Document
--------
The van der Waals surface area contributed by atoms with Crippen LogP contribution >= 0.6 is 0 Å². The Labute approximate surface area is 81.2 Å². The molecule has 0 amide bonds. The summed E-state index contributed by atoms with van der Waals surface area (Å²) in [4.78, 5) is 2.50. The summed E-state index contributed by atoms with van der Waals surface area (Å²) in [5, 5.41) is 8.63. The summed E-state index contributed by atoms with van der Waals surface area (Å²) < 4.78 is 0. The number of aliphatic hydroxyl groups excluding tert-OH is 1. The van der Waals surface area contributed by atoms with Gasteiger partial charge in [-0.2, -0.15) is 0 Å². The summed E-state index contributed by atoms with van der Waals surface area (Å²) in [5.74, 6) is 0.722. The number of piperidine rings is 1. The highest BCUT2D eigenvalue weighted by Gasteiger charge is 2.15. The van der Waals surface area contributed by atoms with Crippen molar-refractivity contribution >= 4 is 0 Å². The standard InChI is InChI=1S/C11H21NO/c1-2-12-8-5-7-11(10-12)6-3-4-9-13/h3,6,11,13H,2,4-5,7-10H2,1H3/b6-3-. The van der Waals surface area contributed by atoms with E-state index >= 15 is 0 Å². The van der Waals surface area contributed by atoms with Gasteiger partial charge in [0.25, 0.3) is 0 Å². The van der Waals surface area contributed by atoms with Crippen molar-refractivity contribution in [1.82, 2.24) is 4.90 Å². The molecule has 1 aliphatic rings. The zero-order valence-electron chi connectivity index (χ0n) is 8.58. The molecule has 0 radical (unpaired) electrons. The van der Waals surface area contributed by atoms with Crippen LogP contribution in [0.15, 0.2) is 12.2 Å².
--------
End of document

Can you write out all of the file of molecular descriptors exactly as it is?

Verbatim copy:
The van der Waals surface area contributed by atoms with Crippen LogP contribution >= 0.6 is 0 Å². The Labute approximate surface area is 81.2 Å². The molecule has 0 amide bonds. The summed E-state index contributed by atoms with van der Waals surface area (Å²) in [4.78, 5) is 2.50. The summed E-state index contributed by atoms with van der Waals surface area (Å²) in [5, 5.41) is 8.63. The summed E-state index contributed by atoms with van der Waals surface area (Å²) < 4.78 is 0. The number of aliphatic hydroxyl groups excluding tert-OH is 1. The van der Waals surface area contributed by atoms with Gasteiger partial charge in [-0.2, -0.15) is 0 Å². The summed E-state index contributed by atoms with van der Waals surface area (Å²) in [5.74, 6) is 0.722. The number of piperidine rings is 1. The highest BCUT2D eigenvalue weighted by Gasteiger charge is 2.15. The van der Waals surface area contributed by atoms with Crippen molar-refractivity contribution >= 4 is 0 Å². The standard InChI is InChI=1S/C11H21NO/c1-2-12-8-5-7-11(10-12)6-3-4-9-13/h3,6,11,13H,2,4-5,7-10H2,1H3/b6-3-. The van der Waals surface area contributed by atoms with E-state index >= 15 is 0 Å². The van der Waals surface area contributed by atoms with Gasteiger partial charge in [0.25, 0.3) is 0 Å². The van der Waals surface area contributed by atoms with Crippen molar-refractivity contribution in [1.82, 2.24) is 4.90 Å². The molecule has 1 aliphatic rings. The zero-order valence-electron chi connectivity index (χ0n) is 8.58. The molecule has 0 radical (unpaired) electrons. The van der Waals surface area contributed by atoms with Crippen LogP contribution in [0.15, 0.2) is 12.2 Å².